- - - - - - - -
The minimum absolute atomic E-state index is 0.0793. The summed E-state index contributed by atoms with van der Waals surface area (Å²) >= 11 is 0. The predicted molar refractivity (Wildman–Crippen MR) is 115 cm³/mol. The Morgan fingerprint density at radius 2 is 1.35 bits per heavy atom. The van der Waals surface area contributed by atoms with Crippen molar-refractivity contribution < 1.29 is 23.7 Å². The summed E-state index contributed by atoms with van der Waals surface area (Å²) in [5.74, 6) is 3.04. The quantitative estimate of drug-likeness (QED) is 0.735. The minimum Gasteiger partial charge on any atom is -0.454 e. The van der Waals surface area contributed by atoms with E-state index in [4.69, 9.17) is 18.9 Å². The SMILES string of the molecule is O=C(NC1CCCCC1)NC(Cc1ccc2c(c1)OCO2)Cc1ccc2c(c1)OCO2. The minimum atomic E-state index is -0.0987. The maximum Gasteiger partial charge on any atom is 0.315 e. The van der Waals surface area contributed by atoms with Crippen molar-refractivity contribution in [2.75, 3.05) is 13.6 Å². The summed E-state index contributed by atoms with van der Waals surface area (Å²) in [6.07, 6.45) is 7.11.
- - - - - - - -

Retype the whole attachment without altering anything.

The minimum absolute atomic E-state index is 0.0793. The summed E-state index contributed by atoms with van der Waals surface area (Å²) >= 11 is 0. The predicted molar refractivity (Wildman–Crippen MR) is 115 cm³/mol. The Morgan fingerprint density at radius 2 is 1.35 bits per heavy atom. The van der Waals surface area contributed by atoms with Crippen molar-refractivity contribution < 1.29 is 23.7 Å². The summed E-state index contributed by atoms with van der Waals surface area (Å²) in [5.74, 6) is 3.04. The quantitative estimate of drug-likeness (QED) is 0.735. The minimum Gasteiger partial charge on any atom is -0.454 e. The van der Waals surface area contributed by atoms with E-state index in [4.69, 9.17) is 18.9 Å². The SMILES string of the molecule is O=C(NC1CCCCC1)NC(Cc1ccc2c(c1)OCO2)Cc1ccc2c(c1)OCO2. The minimum atomic E-state index is -0.0987. The maximum Gasteiger partial charge on any atom is 0.315 e. The van der Waals surface area contributed by atoms with Crippen molar-refractivity contribution in [2.75, 3.05) is 13.6 Å². The summed E-state index contributed by atoms with van der Waals surface area (Å²) in [6.07, 6.45) is 7.11.